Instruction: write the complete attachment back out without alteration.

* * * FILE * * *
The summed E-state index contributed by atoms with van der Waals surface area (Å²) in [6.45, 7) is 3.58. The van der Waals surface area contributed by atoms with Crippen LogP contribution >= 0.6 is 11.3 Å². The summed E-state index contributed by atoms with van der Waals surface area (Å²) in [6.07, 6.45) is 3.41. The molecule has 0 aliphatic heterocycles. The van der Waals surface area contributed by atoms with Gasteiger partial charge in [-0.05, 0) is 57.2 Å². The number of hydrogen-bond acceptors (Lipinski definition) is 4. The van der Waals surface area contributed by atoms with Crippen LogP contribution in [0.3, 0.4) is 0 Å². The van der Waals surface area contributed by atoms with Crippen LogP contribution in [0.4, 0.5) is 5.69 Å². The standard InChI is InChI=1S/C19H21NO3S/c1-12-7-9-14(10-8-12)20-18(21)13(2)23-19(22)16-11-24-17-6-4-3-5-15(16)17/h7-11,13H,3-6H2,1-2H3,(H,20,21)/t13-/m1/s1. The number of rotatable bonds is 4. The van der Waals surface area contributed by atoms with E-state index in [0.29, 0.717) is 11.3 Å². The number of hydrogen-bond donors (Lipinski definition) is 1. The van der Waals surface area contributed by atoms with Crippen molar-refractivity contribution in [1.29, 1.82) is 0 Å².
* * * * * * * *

The summed E-state index contributed by atoms with van der Waals surface area (Å²) in [6.45, 7) is 3.58. The van der Waals surface area contributed by atoms with Crippen LogP contribution >= 0.6 is 11.3 Å². The summed E-state index contributed by atoms with van der Waals surface area (Å²) in [6.07, 6.45) is 3.41. The molecule has 0 aliphatic heterocycles. The van der Waals surface area contributed by atoms with Gasteiger partial charge in [-0.05, 0) is 57.2 Å². The number of hydrogen-bond acceptors (Lipinski definition) is 4. The van der Waals surface area contributed by atoms with Crippen LogP contribution in [0.3, 0.4) is 0 Å². The van der Waals surface area contributed by atoms with Crippen LogP contribution in [0.4, 0.5) is 5.69 Å². The standard InChI is InChI=1S/C19H21NO3S/c1-12-7-9-14(10-8-12)20-18(21)13(2)23-19(22)16-11-24-17-6-4-3-5-15(16)17/h7-11,13H,3-6H2,1-2H3,(H,20,21)/t13-/m1/s1. The number of rotatable bonds is 4. The van der Waals surface area contributed by atoms with E-state index in [0.29, 0.717) is 11.3 Å². The number of hydrogen-bond donors (Lipinski definition) is 1. The van der Waals surface area contributed by atoms with Crippen molar-refractivity contribution in [1.29, 1.82) is 0 Å².